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TRT and Prostate cancer

randons11

Member
Member
Hey guys,
I need someone knowledgeable to explain the risks of TRT and the increase chance of developing prostate cancer in men greater than their 40's, and the steps involved in reducing the chances. Also, the blood tests that needs to be done and anything along those lines to monitoring someone for prostate cancer on a TRT.
 

DylanGemelli

Founding Member
Super Moderator
these are all questions for your endocrinologist to cover with you... if you are going to use trt and you have these concerns, you need to discuss them all with your doctor, period...
 

MasonicBodybuilder

Moderator
VIP Moderator
The important thing is to get regular blood work. I would recommend that you NOT take any DHT blockers like finasteride unless prescribed by your doctor due to BPH. Those drugs are horrible and can leave you with a dick that doesn't work.
 

EZ_E

Community Leader
VIP Moderator
Member
Prolonged AAS use CAN have an impact on the prostate. The prostate is like anything else. It needs to be monitored just like anything.
 
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cbbram00

Guest
There's a chance yes that's why it's important to get regular bloodwork. No one likes cancer but prostate cancer is generally not fatal like other forms of cancer.
 

RickRock

Community Leader
VIP Moderator
TRT or not, you should be getting regular bloodwork, particularly over 40, along with annual prostate checks after 40. I'm 43 and still haven't had mine done. I know it's not something exactly fun lol, but it really is needed and I'm just have to get in there and have mine checked soon. Hoping for a doc with small hands at least lol
 

DylanGemelli

Founding Member
Super Moderator
TRT or not, you should be getting regular bloodwork, particularly over 40, along with annual prostate checks after 40. I'm 43 and still haven't had mine done. I know it's not something exactly fun lol, but it really is needed and I'm just have to get in there and have mine checked soon. Hoping for a doc with small hands at least lol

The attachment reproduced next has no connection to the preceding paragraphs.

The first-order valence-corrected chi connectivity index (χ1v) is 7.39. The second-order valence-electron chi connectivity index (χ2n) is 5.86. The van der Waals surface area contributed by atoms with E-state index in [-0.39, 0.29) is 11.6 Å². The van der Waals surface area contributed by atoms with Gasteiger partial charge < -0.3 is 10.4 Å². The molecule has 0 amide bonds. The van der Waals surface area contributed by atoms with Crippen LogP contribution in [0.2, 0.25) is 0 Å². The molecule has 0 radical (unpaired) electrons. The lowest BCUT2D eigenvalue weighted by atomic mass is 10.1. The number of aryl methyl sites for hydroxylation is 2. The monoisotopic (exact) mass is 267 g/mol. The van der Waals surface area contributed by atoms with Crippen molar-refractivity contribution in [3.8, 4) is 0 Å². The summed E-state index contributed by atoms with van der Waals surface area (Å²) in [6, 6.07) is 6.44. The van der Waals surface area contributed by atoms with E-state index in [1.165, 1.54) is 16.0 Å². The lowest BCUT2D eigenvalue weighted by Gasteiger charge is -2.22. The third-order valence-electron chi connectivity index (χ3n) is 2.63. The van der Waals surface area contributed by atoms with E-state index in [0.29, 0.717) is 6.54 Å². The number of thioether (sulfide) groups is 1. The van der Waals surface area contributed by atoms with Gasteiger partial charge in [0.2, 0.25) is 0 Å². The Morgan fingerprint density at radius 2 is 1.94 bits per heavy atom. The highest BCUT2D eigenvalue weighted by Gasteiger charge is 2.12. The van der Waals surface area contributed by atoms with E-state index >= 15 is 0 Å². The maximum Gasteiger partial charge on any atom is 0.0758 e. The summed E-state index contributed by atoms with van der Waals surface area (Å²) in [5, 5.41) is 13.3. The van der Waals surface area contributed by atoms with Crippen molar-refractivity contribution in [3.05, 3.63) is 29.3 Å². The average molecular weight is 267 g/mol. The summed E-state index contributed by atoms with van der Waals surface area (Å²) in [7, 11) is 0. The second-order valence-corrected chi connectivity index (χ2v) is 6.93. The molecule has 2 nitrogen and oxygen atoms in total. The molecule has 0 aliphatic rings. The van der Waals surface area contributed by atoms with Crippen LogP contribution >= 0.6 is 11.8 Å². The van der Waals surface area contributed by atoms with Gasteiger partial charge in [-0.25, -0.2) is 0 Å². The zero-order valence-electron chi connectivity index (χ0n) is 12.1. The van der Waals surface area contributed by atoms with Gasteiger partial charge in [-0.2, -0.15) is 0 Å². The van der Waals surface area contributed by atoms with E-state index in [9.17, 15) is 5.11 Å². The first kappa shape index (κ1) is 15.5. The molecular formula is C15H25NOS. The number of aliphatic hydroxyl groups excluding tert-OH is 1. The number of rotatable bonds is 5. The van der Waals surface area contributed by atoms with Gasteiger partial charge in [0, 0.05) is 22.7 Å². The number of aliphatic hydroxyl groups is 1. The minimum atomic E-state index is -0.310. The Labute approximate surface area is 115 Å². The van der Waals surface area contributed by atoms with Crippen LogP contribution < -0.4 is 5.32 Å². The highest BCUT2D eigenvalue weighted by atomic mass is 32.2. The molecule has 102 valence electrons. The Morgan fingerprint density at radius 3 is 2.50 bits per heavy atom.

absolutely right... i know that its not something fun at all and not something any of us like to or want to think about but it should actually be done in mid 30's as i am cringing saying that since im there now too.. lol
 
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cbbram00

Guest
I've had my prostate checked 3 times. It doesn't hurt just more embarrassing more than anything. They are only in there for about 5 seconds. I do need to get my PSA checked.
 

randons11

Member
Member
these are all questions for your endocrinologist to cover with you... if you are going to use trt and you have these concerns, you need to discuss them all with your doctor, period...

I'm seeking this knowledge for my father by the way, not for me. Unfortunately, the doctors here (Trinidad and Tobago) aren't very open minded. Hence the reason I wanted to be well equipped with the knowledge when I do decide to have that talk with them for my father and to also be able to suggest the blood work that needs to be done and the frequency.
Currently my dad's serum testosterone is at around 168 ng/dL at age 52. I know for a fact that is extremely low, however, my doctor says it's normal for his age. I should say that my dad has almost all the side effects of low T.
 

Pete54

Member
Member
A PSA (protein produced by the prostate) blood test to rule out the presence of cancer cells is a must before making any decision. Good luck
 

evo8904

Member
Member
There are risk with everything in life. Finding a knowledge Dr in regards to a TRT program and doing a lot of research is key. Research the effects of lowering testosterone as we get older and how estrogen increases. I have been on TRT for 2 years now; since 35 yo. When I first started I had all of the signs of low T and my T level was 295. My TRT consist of 150 a week, AI every 3rd day, labs every 3 months and yearly exams. My T level averages 800 now and all of my other lab values are perfect. It has completely changed my life and I will never stop. I believe that there are more risk of having a high estrogen level than running TRT.
 

Pete54

Member
Member
"Clinical standards" are not that reliable in certain cases, because there is the assumption that all people are equal regardless of age, height, general health, physical and physiological condition. It's a given that test levels decrease with age, and that the benefits of TRT outweigh, by far, the risks of low endogenous test concentrations. I would kick your current Dr in the nuts haha.
 
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